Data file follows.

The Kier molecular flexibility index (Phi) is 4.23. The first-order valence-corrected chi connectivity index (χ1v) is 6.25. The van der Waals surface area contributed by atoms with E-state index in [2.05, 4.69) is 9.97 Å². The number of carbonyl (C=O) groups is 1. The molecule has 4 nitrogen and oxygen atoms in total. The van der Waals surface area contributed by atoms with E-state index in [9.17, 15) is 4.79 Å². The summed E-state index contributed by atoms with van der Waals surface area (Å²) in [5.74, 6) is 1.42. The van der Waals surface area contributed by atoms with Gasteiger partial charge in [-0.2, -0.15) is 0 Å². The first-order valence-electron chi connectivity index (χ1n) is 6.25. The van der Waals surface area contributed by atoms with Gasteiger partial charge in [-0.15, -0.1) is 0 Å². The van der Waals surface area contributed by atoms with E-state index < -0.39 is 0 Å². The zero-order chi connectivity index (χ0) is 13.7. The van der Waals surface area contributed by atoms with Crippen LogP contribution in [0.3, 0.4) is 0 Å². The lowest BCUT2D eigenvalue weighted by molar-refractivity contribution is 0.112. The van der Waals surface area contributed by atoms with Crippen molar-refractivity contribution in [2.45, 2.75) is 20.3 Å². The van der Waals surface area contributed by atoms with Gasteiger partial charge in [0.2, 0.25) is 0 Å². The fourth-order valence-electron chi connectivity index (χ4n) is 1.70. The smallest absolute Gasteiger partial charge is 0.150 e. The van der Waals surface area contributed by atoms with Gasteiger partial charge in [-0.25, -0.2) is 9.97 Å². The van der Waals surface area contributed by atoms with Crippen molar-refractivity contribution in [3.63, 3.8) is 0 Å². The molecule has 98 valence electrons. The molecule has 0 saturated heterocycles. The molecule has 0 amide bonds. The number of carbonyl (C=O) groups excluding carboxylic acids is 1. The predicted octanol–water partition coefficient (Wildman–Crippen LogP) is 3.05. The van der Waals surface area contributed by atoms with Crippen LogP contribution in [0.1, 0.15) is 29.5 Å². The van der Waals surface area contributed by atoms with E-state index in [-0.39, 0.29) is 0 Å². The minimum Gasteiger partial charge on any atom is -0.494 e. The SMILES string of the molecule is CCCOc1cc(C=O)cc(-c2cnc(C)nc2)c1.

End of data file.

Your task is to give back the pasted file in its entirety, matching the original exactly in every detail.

The Kier molecular flexibility index (Phi) is 4.23. The first-order valence-corrected chi connectivity index (χ1v) is 6.25. The van der Waals surface area contributed by atoms with E-state index in [2.05, 4.69) is 9.97 Å². The number of carbonyl (C=O) groups is 1. The molecule has 4 nitrogen and oxygen atoms in total. The van der Waals surface area contributed by atoms with E-state index in [9.17, 15) is 4.79 Å². The summed E-state index contributed by atoms with van der Waals surface area (Å²) in [5.74, 6) is 1.42. The van der Waals surface area contributed by atoms with Gasteiger partial charge in [-0.2, -0.15) is 0 Å². The first-order valence-electron chi connectivity index (χ1n) is 6.25. The van der Waals surface area contributed by atoms with Gasteiger partial charge in [-0.15, -0.1) is 0 Å². The van der Waals surface area contributed by atoms with E-state index < -0.39 is 0 Å². The zero-order chi connectivity index (χ0) is 13.7. The van der Waals surface area contributed by atoms with Crippen LogP contribution in [0.3, 0.4) is 0 Å². The lowest BCUT2D eigenvalue weighted by molar-refractivity contribution is 0.112. The van der Waals surface area contributed by atoms with Crippen molar-refractivity contribution in [2.45, 2.75) is 20.3 Å². The van der Waals surface area contributed by atoms with Gasteiger partial charge in [0.2, 0.25) is 0 Å². The fourth-order valence-electron chi connectivity index (χ4n) is 1.70. The smallest absolute Gasteiger partial charge is 0.150 e. The van der Waals surface area contributed by atoms with Gasteiger partial charge in [-0.25, -0.2) is 9.97 Å². The van der Waals surface area contributed by atoms with Crippen molar-refractivity contribution in [3.63, 3.8) is 0 Å². The molecule has 98 valence electrons. The molecule has 0 saturated heterocycles. The molecule has 0 amide bonds. The number of carbonyl (C=O) groups excluding carboxylic acids is 1. The predicted octanol–water partition coefficient (Wildman–Crippen LogP) is 3.05. The van der Waals surface area contributed by atoms with Crippen LogP contribution in [0.1, 0.15) is 29.5 Å². The van der Waals surface area contributed by atoms with E-state index in [-0.39, 0.29) is 0 Å². The minimum Gasteiger partial charge on any atom is -0.494 e. The SMILES string of the molecule is CCCOc1cc(C=O)cc(-c2cnc(C)nc2)c1.